Bacteria, viruses and other pathogens thrive
in the water around us. Because the membranes which protect
these microbes are constructed with carbon-chain molecules,
they are a prime target for the free-radicals produced from
ozone. Ozone attacks the microorganisms like a shotgun, bursting
their membranes and spilling their contents. The destruction
is virtually instant. Ozone annihilates bacteria and viruses
3,000 times faster than chlorine. Ozone has the oxidizing
strength to kill hardened microbes that survive chlorine
assault. Cryptosporidium parvum is one of the more resilient
water-borne pathogens. Studies have shown that after 18 minutes,
Cryptosporidium was still alive in water containing 350,000
ppm of chlorine. 700,000 ppm of chlorine was required to
instantly kill the cysts. The same study proved that only
1 ppm of ozone was effective in instantly killing the same
Water, Rust, Rotten Eggs?
Anyone who has choked down a glass of raw
well water is familiar with the sickening tasted of sulfur.
And those who have scrubbed rusty and blackened stains from
sinks and bathtubs know the frustrations of iron and manganese
problems. These troublesome minerals are found in heavy concentrations
in ground water throughout the United States. They can wreak
havoc on your clothes, your appliances and your health. With
an oxidizing potential 1.52 times greater than chlorine,
ozone is the most powerful oxidizing agent commercially available. When injected into the water, ozone will instantly oxidize
these suspended elements, producing insoluble compounds which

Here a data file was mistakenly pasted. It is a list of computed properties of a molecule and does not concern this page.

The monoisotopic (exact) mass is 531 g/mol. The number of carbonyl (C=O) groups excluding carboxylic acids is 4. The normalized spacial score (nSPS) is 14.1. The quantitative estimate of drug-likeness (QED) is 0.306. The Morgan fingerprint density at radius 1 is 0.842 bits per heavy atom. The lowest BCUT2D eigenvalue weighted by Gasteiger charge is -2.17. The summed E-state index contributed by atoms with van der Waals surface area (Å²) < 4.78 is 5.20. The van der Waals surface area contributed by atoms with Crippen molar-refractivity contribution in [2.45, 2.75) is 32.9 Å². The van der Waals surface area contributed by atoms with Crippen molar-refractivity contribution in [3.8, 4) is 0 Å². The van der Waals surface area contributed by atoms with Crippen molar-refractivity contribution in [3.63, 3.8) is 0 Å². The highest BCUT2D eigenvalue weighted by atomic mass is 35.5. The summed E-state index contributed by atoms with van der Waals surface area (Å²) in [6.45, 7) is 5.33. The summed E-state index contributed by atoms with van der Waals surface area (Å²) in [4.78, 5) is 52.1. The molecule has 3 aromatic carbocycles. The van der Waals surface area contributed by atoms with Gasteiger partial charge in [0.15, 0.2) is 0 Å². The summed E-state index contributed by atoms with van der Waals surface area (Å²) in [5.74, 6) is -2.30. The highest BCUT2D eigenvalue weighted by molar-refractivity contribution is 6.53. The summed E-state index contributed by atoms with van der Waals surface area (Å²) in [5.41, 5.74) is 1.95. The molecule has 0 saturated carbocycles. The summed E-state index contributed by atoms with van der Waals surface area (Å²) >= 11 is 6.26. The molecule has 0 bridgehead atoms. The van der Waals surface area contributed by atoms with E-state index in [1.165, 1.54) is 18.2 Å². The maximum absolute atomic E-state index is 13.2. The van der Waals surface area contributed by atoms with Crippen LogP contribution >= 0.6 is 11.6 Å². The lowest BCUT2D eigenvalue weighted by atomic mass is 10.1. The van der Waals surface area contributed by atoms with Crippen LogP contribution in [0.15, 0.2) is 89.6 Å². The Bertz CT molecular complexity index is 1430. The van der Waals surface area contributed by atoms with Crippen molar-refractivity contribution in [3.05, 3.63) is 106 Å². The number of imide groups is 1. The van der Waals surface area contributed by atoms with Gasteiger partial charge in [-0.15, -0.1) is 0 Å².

can then be filtered from the water. Millions of dollars
are spent each years replacing fouled water systems due to
iron, manganese and iron bacteria. With ozone, the result
is refreshingly clean and chemical-free water.
but is it safe to drink?
It has become more and more difficult to
create safe water from increasingly contaminated water sources.
As the volume of chemical pollutants in our water and wastewater
increases, the EPA has employed tough regulations in an attempt
to reverse the contamination of U. S. lakes, rivers and aquifers
as well as people. Modern water and wastewater facility operators
are struggling to find a solution as conventional treatment
methods have fallen short of the new standards. With the
enactment of the newest Disinfection Byproducts Rule (DBPR),
that solution has become more difficult to design.
Progressively, more engineers are turning
to ozone as the only viable option. Ozone has proven a successful
weapon in the destruction of toxins such as pesticides, ammonia
and even lethal poisons such as cyanide. A recent study demonstrated
ozone is effective in destroying lethal hepatoxins and neurotoxins
(Rositano, Nicholson, Pieronne, 1998). The study went
on to show that chlorine, at 10 times the concentration of
could only destroy 75% of the neurotoxins. Amazingly, ozone
is more effective than chlorine, yet leaves no toxic residue
in the water. Ozone is helping facilities exceed the EPA
standards for THMs and HAAs.